Japan is taking a new initiative to combat the rising rate of suicide in the country. Appointed to the role, Minister of Loneliness, Tetsushi Sakamoto is tasked with easing the spike in sentiments of depression and isolation across the country.
Due to the ongoing seclusion necessitated by the COVID-19 pandemic, many people are struggling to deal with the ramifications of extended sequestering on the psyche.
In 2020, Japan saw a rise in suicide rates for the first time in 11 years. The month of October accounted for 2,153 deaths alone. The number of COVID-19 deaths at the time totaled 1,765.
Michiko Ueda, a professor who researches and studies suicides in Japan asserts that women are currently the most at-risk demographic. Specifically young or single women as “They have to support their own lives and they don’t have permanent jobs. So, when something happens, of course, they are hit very, very hard.”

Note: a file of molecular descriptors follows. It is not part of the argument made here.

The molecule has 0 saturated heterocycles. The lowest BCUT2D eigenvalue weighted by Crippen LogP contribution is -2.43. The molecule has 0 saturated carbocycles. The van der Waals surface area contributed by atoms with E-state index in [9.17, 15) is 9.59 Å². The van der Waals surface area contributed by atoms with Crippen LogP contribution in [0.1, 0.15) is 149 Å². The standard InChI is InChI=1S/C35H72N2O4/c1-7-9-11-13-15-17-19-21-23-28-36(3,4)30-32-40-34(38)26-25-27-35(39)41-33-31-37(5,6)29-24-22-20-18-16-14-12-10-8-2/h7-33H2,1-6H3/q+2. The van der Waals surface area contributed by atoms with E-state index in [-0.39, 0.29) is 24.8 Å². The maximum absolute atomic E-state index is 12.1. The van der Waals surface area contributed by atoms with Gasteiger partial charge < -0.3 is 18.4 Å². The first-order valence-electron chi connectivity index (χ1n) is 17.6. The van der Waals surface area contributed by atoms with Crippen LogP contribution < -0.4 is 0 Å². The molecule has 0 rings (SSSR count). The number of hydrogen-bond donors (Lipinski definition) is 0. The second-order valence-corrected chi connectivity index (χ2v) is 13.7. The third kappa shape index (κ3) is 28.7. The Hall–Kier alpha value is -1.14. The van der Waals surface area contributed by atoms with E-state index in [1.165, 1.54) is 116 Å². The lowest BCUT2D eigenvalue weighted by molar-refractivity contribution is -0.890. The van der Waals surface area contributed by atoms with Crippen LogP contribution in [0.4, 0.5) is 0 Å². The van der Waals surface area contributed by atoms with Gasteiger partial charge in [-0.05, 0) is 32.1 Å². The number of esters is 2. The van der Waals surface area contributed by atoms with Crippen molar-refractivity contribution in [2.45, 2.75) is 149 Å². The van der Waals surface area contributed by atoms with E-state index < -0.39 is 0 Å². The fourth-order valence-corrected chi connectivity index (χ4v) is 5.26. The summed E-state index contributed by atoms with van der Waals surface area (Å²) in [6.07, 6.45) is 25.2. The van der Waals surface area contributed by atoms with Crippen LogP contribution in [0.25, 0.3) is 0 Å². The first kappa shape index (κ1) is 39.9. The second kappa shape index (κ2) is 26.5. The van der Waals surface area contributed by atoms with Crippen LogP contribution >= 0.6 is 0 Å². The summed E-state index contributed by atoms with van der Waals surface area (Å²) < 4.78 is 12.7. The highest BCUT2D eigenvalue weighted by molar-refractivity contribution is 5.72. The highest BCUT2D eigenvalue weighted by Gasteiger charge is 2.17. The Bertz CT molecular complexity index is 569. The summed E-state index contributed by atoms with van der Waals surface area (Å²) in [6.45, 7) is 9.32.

The Minister of Loneliness will attempt to engage with the public to prevail over these harmful inclinations. Ideally creating an open and healthy dialogue regarding mental health.
In a press conference on February 12th, Sakamoto shared that he hoped “to carry out activities to prevent social loneliness and isolation and to protect ties between people”.